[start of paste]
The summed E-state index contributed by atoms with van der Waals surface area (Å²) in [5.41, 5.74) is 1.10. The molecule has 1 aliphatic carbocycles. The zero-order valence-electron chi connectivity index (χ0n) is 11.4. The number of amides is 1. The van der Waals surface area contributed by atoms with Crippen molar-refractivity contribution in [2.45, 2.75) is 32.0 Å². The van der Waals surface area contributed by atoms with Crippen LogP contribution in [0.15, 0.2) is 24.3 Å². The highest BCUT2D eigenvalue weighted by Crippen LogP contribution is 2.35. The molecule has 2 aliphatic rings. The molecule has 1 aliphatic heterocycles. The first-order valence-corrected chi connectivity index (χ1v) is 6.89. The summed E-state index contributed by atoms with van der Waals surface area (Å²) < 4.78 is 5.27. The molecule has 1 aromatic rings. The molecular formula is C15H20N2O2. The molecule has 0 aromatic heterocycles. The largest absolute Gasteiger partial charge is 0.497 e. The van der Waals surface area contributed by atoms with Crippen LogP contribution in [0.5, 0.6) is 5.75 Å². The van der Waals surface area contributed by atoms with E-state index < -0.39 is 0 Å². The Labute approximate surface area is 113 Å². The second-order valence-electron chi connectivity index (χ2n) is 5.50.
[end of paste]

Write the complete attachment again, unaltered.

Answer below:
The summed E-state index contributed by atoms with van der Waals surface area (Å²) in [5.41, 5.74) is 1.10. The molecule has 1 aliphatic carbocycles. The zero-order valence-electron chi connectivity index (χ0n) is 11.4. The number of amides is 1. The van der Waals surface area contributed by atoms with Crippen molar-refractivity contribution in [2.45, 2.75) is 32.0 Å². The van der Waals surface area contributed by atoms with Crippen LogP contribution in [0.15, 0.2) is 24.3 Å². The highest BCUT2D eigenvalue weighted by Crippen LogP contribution is 2.35. The molecule has 2 aliphatic rings. The molecule has 1 aliphatic heterocycles. The first-order valence-corrected chi connectivity index (χ1v) is 6.89. The summed E-state index contributed by atoms with van der Waals surface area (Å²) < 4.78 is 5.27. The molecule has 1 aromatic rings. The molecular formula is C15H20N2O2. The molecule has 0 aromatic heterocycles. The largest absolute Gasteiger partial charge is 0.497 e. The van der Waals surface area contributed by atoms with Crippen LogP contribution in [0.5, 0.6) is 5.75 Å². The van der Waals surface area contributed by atoms with E-state index < -0.39 is 0 Å². The Labute approximate surface area is 113 Å². The second-order valence-electron chi connectivity index (χ2n) is 5.50.